New Star Wars: The Force Awakens Footage Promises Rey is “Strong,” “Kicks Butt”

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In the run-up to The Force Awakens, there’s been a lot of scrutiny on Rey and Finn as representations of a newfound “diversity” in science fiction — and a lot of reassurance that the pair will more than measure up to the pressure. You can hear some examples of that insistence in this recent featurette about Rey, in which Daisy Ridley tells us her character is a “strong woman who does her own thing and has her own story.” Her co-star John Boyega adds that Rey is “really strong — she can really kick some butt.” Earlier today, director J.J. Abrams took to Twitter to reiterate his hope that “girls and women see themselves in Rey.”

We’ve all felt floored by the sadly-still-revolutionary idea of centering a white woman and a black man as the two key protagonists in a massive franchise like Star Wars. There’s a lot of pressure on Daisy Ridley and John Boyega to surpass all expectations and be role models — and there’s also a lot of pressure on everyone else involved with the project, from the writers and directors (past and future), to the costume designers, the cinematographers, the prop-masters, and so on.

All of us will be bringing our “does this pass my personal intersectional feminism test” clipboard to the theatre, I presume? I kid, of course — but I tend to perform that sort of subconscious evaluation every time I engage with any media, whether I want to turn my brain off or not. Without even intending to do it, I’ll be calculating whether this movie passes the Bechdel-Wallace test, and when I walk out of the theatre, I’ll know its score. I’ll be analyzing each scene, in the back of my mind, to see if Rey and Finn have actual agency, or if they feel like tokenized stereotypes (e.g. “Strong Female Character” and “Cool Black Friend”). I’ll be looking at who’s in the center of frame, and who gets sidelined. I’ll inwardly ask, who got the most screen time? What types of actions did each character perform during their key moments? What were their moments of heroism, and their failures? I don’t want to over-analyze any of this stuff — but I can’t help it, and I doubt I’m alone in feeling this way.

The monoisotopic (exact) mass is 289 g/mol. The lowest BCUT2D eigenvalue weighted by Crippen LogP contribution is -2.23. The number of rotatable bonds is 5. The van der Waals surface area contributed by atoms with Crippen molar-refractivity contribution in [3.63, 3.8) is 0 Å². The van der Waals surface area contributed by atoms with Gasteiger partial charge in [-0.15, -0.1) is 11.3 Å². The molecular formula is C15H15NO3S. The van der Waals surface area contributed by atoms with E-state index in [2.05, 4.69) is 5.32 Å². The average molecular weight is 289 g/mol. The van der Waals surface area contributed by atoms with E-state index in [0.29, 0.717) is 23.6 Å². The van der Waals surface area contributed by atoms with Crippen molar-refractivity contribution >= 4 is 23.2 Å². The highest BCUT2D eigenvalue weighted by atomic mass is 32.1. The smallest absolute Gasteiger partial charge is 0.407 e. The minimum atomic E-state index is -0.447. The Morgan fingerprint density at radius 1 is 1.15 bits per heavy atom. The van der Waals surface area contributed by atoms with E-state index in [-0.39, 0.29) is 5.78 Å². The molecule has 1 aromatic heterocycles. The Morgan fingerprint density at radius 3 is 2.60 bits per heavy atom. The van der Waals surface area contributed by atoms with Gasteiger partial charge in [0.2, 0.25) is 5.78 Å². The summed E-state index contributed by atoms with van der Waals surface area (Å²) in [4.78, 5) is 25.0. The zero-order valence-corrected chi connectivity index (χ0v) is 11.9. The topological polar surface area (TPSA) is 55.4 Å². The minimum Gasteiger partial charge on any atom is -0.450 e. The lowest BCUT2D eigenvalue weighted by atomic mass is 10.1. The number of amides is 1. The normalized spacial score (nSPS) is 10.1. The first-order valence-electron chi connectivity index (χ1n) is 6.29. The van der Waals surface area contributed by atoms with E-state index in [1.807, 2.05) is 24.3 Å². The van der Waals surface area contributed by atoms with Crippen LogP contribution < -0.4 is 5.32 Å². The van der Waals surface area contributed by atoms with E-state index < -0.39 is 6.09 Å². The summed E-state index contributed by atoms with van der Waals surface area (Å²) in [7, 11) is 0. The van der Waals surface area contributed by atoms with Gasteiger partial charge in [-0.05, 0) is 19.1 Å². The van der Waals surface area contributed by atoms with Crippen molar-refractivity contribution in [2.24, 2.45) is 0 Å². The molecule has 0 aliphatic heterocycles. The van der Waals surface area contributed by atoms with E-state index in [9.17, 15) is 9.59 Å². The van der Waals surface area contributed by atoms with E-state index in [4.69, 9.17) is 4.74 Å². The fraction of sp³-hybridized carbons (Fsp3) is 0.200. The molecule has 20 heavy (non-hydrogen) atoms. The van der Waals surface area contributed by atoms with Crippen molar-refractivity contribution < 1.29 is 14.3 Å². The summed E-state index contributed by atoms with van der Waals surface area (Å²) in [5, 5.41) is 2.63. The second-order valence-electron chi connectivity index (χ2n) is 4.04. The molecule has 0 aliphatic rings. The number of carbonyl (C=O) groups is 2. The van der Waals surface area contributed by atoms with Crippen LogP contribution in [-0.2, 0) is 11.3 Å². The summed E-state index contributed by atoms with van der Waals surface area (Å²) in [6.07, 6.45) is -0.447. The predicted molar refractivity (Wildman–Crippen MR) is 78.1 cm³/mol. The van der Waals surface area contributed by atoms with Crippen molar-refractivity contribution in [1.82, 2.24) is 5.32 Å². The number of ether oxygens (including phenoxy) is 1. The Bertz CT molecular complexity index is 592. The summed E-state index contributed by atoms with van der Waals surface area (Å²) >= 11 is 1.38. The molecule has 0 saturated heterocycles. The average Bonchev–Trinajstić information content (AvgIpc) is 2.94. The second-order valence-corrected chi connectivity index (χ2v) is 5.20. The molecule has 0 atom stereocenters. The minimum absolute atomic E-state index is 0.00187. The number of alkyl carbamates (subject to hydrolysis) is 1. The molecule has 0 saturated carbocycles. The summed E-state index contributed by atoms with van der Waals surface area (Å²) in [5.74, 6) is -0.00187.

I am excited about Star Wars: The Force Awakens (obviously) — but all of this focus on Rey and Finn as somehow representational makes me feel a little nervous, because of course they’re going to fall short in some way. No one character can perfectly represent everyone — least of all two conventionally gorgeous Hollywood 20-somethings! Yet here we are, sharing quotes about how Rey will instantly become a role model for girls (and boys, although this is often said as an afterthought). We are being promised that she will be strong — but I care more about her narrative weight than whether or not she can swing a pole. And I won’t know whether or not she’s “strong” by my own personal standards until I see the film.

Join me in hand-wringing about this, folks. Or reassure me that I’m worried about nothing! But first, let me share the quote that reassured me the most, from John Boyega via The Verge about Rey:

It’s so funny because I’ve watched the movie, and I related to Rey a lot. A lot. It actually surprised me how much I related to her story and who she is, and the tones and process that she goes through. So for me, that’s so good that we’re able to get different versions of relationships between audience and the cast.

Okay, now back to agonizing. Agh!!

(via Polygon)

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Maddy Myers
Maddy Myers, journalist and arts critic, has written for the Boston Phoenix, Paste Magazine, MIT Technology Review, and tons more. She is a host on a videogame podcast called Isometric (, and she plays the keytar in a band called the Robot Knights (